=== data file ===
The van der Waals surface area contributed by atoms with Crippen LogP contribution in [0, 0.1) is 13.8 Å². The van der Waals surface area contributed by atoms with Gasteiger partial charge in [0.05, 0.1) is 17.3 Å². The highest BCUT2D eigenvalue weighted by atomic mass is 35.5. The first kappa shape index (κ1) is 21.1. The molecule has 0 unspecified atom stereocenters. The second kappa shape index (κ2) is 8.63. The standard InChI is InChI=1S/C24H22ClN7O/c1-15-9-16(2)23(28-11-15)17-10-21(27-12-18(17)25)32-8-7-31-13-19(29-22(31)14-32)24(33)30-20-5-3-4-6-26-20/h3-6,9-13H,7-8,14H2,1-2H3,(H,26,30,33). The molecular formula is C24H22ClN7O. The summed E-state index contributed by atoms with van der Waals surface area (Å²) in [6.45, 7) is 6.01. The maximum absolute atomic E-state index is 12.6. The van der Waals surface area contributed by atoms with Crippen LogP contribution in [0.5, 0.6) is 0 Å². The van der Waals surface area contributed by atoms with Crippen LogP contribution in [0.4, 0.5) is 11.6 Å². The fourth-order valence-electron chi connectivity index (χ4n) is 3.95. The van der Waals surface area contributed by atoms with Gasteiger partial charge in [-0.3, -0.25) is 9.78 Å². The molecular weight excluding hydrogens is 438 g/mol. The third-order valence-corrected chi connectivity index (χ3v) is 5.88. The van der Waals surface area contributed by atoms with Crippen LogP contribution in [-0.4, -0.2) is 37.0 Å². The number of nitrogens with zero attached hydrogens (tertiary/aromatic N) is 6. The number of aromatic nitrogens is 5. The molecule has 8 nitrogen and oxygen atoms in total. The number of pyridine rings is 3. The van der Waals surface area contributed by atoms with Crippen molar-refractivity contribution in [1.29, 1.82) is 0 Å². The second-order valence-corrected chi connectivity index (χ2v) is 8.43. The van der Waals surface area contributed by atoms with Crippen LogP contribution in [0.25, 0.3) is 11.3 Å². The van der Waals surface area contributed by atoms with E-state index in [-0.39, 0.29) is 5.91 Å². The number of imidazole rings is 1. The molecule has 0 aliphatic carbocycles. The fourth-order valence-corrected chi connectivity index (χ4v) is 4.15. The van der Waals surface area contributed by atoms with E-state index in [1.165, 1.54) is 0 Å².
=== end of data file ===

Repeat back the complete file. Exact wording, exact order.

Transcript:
The van der Waals surface area contributed by atoms with Crippen LogP contribution in [0, 0.1) is 13.8 Å². The van der Waals surface area contributed by atoms with Gasteiger partial charge in [0.05, 0.1) is 17.3 Å². The highest BCUT2D eigenvalue weighted by atomic mass is 35.5. The first kappa shape index (κ1) is 21.1. The molecule has 0 unspecified atom stereocenters. The second kappa shape index (κ2) is 8.63. The standard InChI is InChI=1S/C24H22ClN7O/c1-15-9-16(2)23(28-11-15)17-10-21(27-12-18(17)25)32-8-7-31-13-19(29-22(31)14-32)24(33)30-20-5-3-4-6-26-20/h3-6,9-13H,7-8,14H2,1-2H3,(H,26,30,33). The molecular formula is C24H22ClN7O. The summed E-state index contributed by atoms with van der Waals surface area (Å²) in [6.45, 7) is 6.01. The maximum absolute atomic E-state index is 12.6. The van der Waals surface area contributed by atoms with Crippen LogP contribution in [0.5, 0.6) is 0 Å². The van der Waals surface area contributed by atoms with Crippen LogP contribution in [0.4, 0.5) is 11.6 Å². The fourth-order valence-electron chi connectivity index (χ4n) is 3.95. The van der Waals surface area contributed by atoms with Gasteiger partial charge in [-0.3, -0.25) is 9.78 Å². The molecular weight excluding hydrogens is 438 g/mol. The third-order valence-corrected chi connectivity index (χ3v) is 5.88. The van der Waals surface area contributed by atoms with Crippen LogP contribution in [-0.4, -0.2) is 37.0 Å². The number of nitrogens with zero attached hydrogens (tertiary/aromatic N) is 6. The number of aromatic nitrogens is 5. The molecule has 8 nitrogen and oxygen atoms in total. The number of pyridine rings is 3. The van der Waals surface area contributed by atoms with Crippen molar-refractivity contribution in [1.29, 1.82) is 0 Å². The second-order valence-corrected chi connectivity index (χ2v) is 8.43. The van der Waals surface area contributed by atoms with Crippen LogP contribution in [0.25, 0.3) is 11.3 Å². The van der Waals surface area contributed by atoms with E-state index in [-0.39, 0.29) is 5.91 Å². The number of imidazole rings is 1. The molecule has 0 aliphatic carbocycles. The fourth-order valence-corrected chi connectivity index (χ4v) is 4.15. The van der Waals surface area contributed by atoms with E-state index in [1.165, 1.54) is 0 Å².